The first part of this test is whether there is an imbalance of bargaining power. Courts often use unconscionability to protect weaker parties, such as employees, in contracts with stronger parties, such as employers. This principle is confirmed in the case of TELUS Communications Inc. v. Wellman which stated at para. 85 that “arguments over any potential unfairness resulting from the enforcement of arbitration clauses contained in standard form contract are better dealt with directly through the doctrine of unconscionability”.  When one party has no choice or does not understand the terms of the agreement they are signing, it puts them in a weaker position and allows the stronger party to have an advantage. The SCC in the case at hand said at para 54. that “ unconscionability is an equitable doctrine that is used to set aside “unfair agreements [that] resulted from an inequality of bargaining power” and that it is “initially applied to protect young heirs and the “poor and ignorant” from one-sided agreements, unconscionability evolved to cover any contract with the combination of inequality of bargaining power and improvidence”. 

The second part of the test is whether the bargain is improvident. The SCC held at para. 74 that “a bargain is improvident if it unduly advantages the stronger party or unduly disadvantages the more vulnerable”. Improvident is measured at the time the contract is formed. Further, improvidence must be assessed contextually, it must look at not only if there is an imbalance of bargaining power, but also whether the stronger party has been unduly enriched. The SCC explained this further in para. 75:

In essence, the question is whether the potential for undue advantage or disadvantage created by the inequality of bargaining power has been realized. An undue advantage may only be evident when the terms are read in light of the surrounding circumstances at the time of contract formation, such as market price, the commercial setting or the positions of the parties.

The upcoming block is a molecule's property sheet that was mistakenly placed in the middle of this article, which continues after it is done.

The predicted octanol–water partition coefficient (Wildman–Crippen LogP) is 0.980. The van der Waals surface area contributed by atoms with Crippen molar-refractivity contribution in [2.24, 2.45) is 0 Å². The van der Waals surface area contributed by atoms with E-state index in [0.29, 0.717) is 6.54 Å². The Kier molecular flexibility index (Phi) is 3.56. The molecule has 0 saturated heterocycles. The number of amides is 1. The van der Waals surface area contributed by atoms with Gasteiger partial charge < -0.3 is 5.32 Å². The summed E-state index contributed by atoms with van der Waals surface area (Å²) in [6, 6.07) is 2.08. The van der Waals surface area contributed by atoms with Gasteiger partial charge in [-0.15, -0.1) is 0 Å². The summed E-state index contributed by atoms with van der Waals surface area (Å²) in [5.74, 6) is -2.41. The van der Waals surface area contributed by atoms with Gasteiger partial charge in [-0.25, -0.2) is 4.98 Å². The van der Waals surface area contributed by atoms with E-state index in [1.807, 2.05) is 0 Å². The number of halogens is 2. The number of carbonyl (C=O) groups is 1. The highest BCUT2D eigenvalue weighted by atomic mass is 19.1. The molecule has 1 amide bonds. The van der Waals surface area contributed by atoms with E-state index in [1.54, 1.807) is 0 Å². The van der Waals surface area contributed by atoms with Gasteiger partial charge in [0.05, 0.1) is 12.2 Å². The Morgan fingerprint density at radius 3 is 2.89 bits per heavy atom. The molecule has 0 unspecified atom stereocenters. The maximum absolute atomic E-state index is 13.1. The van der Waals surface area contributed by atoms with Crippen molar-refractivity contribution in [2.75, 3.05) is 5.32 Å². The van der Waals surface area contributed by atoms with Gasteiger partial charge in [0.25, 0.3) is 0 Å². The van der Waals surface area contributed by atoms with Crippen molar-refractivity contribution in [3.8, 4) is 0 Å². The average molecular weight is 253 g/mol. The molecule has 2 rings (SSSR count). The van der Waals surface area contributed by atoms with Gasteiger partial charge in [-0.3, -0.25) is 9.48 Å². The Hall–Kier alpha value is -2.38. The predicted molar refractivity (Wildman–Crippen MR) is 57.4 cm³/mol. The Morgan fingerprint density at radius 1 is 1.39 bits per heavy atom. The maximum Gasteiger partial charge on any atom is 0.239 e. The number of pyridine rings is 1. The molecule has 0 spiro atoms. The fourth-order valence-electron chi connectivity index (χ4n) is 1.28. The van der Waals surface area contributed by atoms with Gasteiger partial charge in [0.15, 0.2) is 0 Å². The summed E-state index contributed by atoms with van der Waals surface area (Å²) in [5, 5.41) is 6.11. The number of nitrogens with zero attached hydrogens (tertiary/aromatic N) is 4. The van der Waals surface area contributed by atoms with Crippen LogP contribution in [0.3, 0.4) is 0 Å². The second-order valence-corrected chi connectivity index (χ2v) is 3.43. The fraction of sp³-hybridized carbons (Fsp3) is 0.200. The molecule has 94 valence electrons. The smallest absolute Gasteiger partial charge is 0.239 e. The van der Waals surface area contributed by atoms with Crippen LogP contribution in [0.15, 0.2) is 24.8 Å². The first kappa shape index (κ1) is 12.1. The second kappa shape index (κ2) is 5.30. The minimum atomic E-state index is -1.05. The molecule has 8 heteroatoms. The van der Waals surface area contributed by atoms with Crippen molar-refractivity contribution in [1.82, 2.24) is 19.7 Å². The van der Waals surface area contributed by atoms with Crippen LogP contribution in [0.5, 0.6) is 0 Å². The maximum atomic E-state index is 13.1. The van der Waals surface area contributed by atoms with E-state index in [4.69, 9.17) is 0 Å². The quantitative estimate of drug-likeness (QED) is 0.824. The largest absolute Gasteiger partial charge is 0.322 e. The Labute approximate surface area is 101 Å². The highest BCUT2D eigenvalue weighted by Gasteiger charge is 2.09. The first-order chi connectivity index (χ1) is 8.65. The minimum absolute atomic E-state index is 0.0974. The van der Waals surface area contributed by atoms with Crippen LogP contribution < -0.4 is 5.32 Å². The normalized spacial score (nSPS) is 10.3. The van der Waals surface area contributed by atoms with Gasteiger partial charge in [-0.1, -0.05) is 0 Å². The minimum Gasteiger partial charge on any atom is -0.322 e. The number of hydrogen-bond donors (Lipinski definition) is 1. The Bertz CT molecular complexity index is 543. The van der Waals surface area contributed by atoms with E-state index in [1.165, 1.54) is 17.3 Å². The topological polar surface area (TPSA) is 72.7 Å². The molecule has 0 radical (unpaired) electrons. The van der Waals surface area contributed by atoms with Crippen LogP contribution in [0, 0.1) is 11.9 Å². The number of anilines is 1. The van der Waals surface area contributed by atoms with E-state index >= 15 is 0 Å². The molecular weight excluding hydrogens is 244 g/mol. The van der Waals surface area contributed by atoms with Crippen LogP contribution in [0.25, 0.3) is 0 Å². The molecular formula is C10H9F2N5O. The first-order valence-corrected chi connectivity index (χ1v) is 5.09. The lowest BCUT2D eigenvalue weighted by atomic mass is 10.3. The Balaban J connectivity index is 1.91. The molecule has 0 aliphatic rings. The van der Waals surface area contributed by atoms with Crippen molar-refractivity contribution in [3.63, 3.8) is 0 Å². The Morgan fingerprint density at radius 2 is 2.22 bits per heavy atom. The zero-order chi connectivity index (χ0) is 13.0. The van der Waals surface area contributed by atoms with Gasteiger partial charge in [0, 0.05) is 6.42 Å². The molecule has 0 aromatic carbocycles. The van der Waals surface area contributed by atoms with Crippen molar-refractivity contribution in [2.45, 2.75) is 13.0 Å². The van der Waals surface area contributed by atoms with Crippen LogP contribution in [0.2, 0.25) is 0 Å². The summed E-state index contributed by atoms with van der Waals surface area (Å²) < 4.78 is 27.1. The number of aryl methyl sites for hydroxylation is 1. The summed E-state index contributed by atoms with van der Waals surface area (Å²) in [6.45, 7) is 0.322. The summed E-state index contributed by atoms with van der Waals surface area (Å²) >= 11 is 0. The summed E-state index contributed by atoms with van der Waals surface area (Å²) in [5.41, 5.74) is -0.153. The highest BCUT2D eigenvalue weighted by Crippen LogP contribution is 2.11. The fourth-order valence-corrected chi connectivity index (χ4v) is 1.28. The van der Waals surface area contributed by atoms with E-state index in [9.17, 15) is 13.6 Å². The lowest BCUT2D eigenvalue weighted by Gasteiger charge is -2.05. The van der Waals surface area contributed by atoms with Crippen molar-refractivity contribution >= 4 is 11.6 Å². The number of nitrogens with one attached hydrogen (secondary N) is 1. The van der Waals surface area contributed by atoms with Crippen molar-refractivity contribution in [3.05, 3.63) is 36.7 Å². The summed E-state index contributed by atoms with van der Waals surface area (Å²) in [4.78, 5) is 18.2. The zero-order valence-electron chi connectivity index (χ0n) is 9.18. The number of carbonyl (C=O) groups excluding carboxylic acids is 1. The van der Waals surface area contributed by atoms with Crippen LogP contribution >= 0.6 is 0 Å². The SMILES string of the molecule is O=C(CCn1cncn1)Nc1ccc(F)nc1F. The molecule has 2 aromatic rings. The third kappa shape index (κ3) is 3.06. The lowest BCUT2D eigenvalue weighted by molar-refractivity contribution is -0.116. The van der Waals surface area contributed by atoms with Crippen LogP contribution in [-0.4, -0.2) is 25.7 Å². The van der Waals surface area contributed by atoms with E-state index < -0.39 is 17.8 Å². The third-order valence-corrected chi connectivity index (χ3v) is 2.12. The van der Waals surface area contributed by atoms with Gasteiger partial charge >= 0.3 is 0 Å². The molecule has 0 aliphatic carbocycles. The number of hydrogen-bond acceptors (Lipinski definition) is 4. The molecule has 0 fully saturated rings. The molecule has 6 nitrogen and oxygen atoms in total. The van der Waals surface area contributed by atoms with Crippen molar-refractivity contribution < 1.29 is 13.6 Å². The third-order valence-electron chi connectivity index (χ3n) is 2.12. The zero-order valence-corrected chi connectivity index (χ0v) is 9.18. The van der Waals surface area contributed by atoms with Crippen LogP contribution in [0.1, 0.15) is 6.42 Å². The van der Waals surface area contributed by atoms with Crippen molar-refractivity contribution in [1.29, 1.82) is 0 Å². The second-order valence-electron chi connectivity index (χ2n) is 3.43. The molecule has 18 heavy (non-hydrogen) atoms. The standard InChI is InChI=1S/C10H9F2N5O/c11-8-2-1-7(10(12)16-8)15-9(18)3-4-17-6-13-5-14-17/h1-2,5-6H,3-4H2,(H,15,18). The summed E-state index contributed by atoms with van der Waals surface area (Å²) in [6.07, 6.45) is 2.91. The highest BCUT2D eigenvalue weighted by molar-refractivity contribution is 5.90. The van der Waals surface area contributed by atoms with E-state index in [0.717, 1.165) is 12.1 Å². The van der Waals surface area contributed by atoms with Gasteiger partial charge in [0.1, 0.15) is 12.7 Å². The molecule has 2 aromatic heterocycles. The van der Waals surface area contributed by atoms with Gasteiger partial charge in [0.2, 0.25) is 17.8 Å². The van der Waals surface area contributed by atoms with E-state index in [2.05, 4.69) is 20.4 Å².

Implications for Employees – Review Contracts and Releases

This case has many implications for employees, especially when it comes to employment contracts and releases. This case clarifies that employers cannot include unfair terms in their standard contracts or releases in an attempt to limit an employee’s entitlements. The courts recognize that there is an imbalance of bargaining power between an employee and employer, and it protects employees from having their entitlements limited in order to benefit the employer. It is not a requirement that these unfair terms only be about arbitration, they can be any breach of the Employment Standards Act.

Further, this imbalance of bargaining power is not only recognized at the outset of the employment relationship, that is at the time of signing an employment contract, but it also is recognized throughout the employment relationship and at the time of termination. Employers have a duty to conduct an employee’s termination in an open and honest manner and are unable to include language that limits an employee’s rights and entitlements in a Release. Any provision that attempts to do so would be deemed unconscionable in accordance with this case. 

Monkhouse Law is an employment law firm that helps employees and independent contractors to get their entitlements. It is important to consult an employment lawyer before signing an agreement or a release. Call Monkhouse Law today for a free 30-minute phone consultation.